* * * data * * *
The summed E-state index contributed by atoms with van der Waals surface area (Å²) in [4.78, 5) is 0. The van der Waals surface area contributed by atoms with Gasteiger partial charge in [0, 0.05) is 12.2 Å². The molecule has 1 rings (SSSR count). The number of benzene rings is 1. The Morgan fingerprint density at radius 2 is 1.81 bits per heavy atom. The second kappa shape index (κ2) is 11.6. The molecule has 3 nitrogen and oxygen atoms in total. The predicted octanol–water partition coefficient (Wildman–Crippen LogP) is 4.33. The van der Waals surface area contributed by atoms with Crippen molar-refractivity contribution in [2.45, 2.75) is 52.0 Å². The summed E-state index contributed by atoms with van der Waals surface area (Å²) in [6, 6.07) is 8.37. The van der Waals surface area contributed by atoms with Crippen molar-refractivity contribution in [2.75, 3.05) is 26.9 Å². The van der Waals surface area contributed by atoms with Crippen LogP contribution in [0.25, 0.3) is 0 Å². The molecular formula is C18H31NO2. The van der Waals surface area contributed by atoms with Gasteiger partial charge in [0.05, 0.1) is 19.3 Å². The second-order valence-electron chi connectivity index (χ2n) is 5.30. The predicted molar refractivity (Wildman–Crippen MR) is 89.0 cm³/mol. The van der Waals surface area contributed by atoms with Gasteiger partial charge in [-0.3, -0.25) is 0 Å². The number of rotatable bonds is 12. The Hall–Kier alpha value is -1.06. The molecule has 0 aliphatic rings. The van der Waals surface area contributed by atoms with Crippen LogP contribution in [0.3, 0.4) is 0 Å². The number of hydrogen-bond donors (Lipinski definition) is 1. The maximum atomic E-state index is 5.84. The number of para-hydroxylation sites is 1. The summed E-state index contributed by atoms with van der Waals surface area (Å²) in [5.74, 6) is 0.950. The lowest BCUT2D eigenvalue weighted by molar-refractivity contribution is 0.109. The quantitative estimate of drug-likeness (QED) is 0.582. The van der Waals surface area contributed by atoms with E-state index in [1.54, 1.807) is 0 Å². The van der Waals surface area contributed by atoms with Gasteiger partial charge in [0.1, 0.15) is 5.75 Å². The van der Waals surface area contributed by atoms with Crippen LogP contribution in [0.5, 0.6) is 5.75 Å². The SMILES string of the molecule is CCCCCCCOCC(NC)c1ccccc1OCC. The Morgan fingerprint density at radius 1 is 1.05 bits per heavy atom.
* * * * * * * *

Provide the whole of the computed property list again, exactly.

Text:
The summed E-state index contributed by atoms with van der Waals surface area (Å²) in [4.78, 5) is 0. The van der Waals surface area contributed by atoms with Gasteiger partial charge in [0, 0.05) is 12.2 Å². The molecule has 1 rings (SSSR count). The number of benzene rings is 1. The Morgan fingerprint density at radius 2 is 1.81 bits per heavy atom. The second kappa shape index (κ2) is 11.6. The molecule has 3 nitrogen and oxygen atoms in total. The predicted octanol–water partition coefficient (Wildman–Crippen LogP) is 4.33. The van der Waals surface area contributed by atoms with Crippen molar-refractivity contribution in [2.45, 2.75) is 52.0 Å². The summed E-state index contributed by atoms with van der Waals surface area (Å²) in [6, 6.07) is 8.37. The van der Waals surface area contributed by atoms with Crippen molar-refractivity contribution in [2.75, 3.05) is 26.9 Å². The van der Waals surface area contributed by atoms with Crippen LogP contribution in [0.25, 0.3) is 0 Å². The molecular formula is C18H31NO2. The van der Waals surface area contributed by atoms with Gasteiger partial charge in [0.05, 0.1) is 19.3 Å². The second-order valence-electron chi connectivity index (χ2n) is 5.30. The predicted molar refractivity (Wildman–Crippen MR) is 89.0 cm³/mol. The van der Waals surface area contributed by atoms with Gasteiger partial charge in [-0.3, -0.25) is 0 Å². The number of rotatable bonds is 12. The Hall–Kier alpha value is -1.06. The molecule has 0 aliphatic rings. The van der Waals surface area contributed by atoms with Crippen LogP contribution in [0.3, 0.4) is 0 Å². The number of hydrogen-bond donors (Lipinski definition) is 1. The maximum atomic E-state index is 5.84. The number of para-hydroxylation sites is 1. The summed E-state index contributed by atoms with van der Waals surface area (Å²) in [5.74, 6) is 0.950. The lowest BCUT2D eigenvalue weighted by molar-refractivity contribution is 0.109. The quantitative estimate of drug-likeness (QED) is 0.582. The van der Waals surface area contributed by atoms with E-state index in [1.54, 1.807) is 0 Å². The van der Waals surface area contributed by atoms with Gasteiger partial charge in [0.1, 0.15) is 5.75 Å². The van der Waals surface area contributed by atoms with Crippen LogP contribution in [0.5, 0.6) is 5.75 Å². The SMILES string of the molecule is CCCCCCCOCC(NC)c1ccccc1OCC. The Morgan fingerprint density at radius 1 is 1.05 bits per heavy atom.